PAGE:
NDLAMBE municipality could be in trouble with respect to what it states is an illegal installation of a conservancy tank, placed at the foot of a private property on Mentone Road in 2006.
Don Dennison, the owner of the property in question, 49 Mentone Road, has been battling to get the tank removed from the foot of his property for the last six years. He claims it is a potential health hazard to both his family and the environment, and has prevented him from selling his home.
He further contends the tank, which services the Riverview Waterfront Estate, was installed without his permission.
At a special open Ndlambe council meeting on Monday, Ward 10 councillor Ross Purdon warned the municipality it may be faced with legal action whether it removed the tank or not.
“If we do not remove the tank, as per several council recommendations, the Dennison’s could sue. Still, if we do we face a potential battle with the developer. This matter has given me nightmares,” said Purdon.
A letter dated February 25, 2008 from the Ndlambe infrastructural development directorate, signed by building control officer Shaheed Burton, confirms the municipality never authorised the installation of the tank. The letter further states the tank should be removed and whoever was responsible for its installation pay all associated costs.
However, in an affidavit, written retrospectively in 2008, the infrastructural development director at the time the installation took place, Bill Patterson, stated he gave permission for the developer of Riverview Waterfront Estate, Justin de Wet Steyn, to install a temporary tank at the kerb of 49 Mentone Road.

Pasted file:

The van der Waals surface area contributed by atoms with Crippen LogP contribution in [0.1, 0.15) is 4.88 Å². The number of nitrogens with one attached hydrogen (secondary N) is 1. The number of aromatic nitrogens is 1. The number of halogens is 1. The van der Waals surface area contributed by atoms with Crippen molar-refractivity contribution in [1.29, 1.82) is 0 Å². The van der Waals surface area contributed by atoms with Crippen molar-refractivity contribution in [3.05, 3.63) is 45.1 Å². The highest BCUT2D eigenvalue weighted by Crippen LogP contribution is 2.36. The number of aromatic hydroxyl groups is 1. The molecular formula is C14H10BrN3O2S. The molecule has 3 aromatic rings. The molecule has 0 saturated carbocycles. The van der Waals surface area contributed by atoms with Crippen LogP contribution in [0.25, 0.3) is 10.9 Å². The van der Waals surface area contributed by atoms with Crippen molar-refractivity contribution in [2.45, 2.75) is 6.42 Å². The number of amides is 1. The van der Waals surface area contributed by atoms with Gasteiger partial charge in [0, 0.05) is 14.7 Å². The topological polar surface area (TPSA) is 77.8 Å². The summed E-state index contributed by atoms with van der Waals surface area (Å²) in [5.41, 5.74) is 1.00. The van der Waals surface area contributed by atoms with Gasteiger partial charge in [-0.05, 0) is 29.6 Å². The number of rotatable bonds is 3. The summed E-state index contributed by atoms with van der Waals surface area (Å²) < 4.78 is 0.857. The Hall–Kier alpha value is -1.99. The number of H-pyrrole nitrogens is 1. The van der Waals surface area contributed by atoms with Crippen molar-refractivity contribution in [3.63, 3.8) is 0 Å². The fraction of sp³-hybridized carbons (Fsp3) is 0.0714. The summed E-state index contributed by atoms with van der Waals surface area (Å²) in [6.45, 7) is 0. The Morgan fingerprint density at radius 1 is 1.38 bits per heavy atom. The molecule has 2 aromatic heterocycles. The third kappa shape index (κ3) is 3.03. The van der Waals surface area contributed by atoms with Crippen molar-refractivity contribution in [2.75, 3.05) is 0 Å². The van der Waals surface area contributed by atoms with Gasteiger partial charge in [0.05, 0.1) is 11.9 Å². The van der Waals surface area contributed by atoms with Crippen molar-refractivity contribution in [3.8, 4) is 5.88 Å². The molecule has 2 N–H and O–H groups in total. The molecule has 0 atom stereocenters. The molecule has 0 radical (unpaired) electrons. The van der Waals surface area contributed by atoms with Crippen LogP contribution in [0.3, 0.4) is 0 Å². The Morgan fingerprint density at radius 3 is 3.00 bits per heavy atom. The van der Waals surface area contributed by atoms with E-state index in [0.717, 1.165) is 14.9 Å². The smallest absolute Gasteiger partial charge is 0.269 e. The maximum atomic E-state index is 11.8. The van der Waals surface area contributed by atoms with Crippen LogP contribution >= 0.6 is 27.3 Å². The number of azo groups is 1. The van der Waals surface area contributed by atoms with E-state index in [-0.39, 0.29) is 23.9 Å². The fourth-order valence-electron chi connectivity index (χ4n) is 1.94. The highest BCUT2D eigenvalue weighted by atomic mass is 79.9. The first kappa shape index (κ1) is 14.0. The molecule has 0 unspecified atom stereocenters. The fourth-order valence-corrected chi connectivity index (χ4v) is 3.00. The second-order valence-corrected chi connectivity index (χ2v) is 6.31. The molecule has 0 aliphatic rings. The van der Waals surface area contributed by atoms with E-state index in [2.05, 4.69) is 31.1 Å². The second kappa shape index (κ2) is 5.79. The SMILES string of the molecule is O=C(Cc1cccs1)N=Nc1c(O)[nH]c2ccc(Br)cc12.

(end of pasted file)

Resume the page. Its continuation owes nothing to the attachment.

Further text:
This decision was based on the understanding that Menscott Properties, the developers of the Port Alfred Country Club, would install a water-borne sewage line to service the northern portion of Port Alfred’s West Bank in exchange for erf 1864 Muller Drive.
However, the provincial department of environmental affairs forbade the planned development of erf 1864 due to the sensitivity of the area and, as a consequence, the installation of the mains sewage line never took place.
The temporary conservancy tank has therefore become a permanent installation, despite many meetings with, multitudinous correspondence from, and formal recommendations by the municipality confirming the tank should be removed.
In a Ward 7 (now Ward 10) meeting held in September 2010, former councillor Louise Swanepoel agreed the tank needed to be moved, but said it could not be put in the estate as vacuum tankers (honey-suckers) could not get through the gates to empty the tank.
“It’s not Justin’s fault the development of the sewerage didn’t happen,” Swanepoel said at the time, adding the best option appeared to be to move the tank closer to the estate.
At Monday’s meeting councillor Skumbuzo Venene pointed out there were many inconsistencies regarding the matter that still needed to be resolved.
“We need a proper investigation into this matter,” said Venene. “There are too many contradictions in what people have stated. We need to get this matter resolved.”
Councillor and leader of the ANC caucus, Charles Metelerkamp, said the ANC had made a decision that De Wet Steyn must be made to fix the problem, though infrastructural development director, Xolani Masiza, recommended the municipality seek a legal opinion before proceeding further.
“I sympathise with the Dennisons, but we need an informed decision before we take action. We can then bring this back to council for a final recommendation,” he said.
Mayor Sipho Tandani agreed a legal opinion should be sought, but added the matter must be resolved by the next council meeting as it had already gone on for far too long.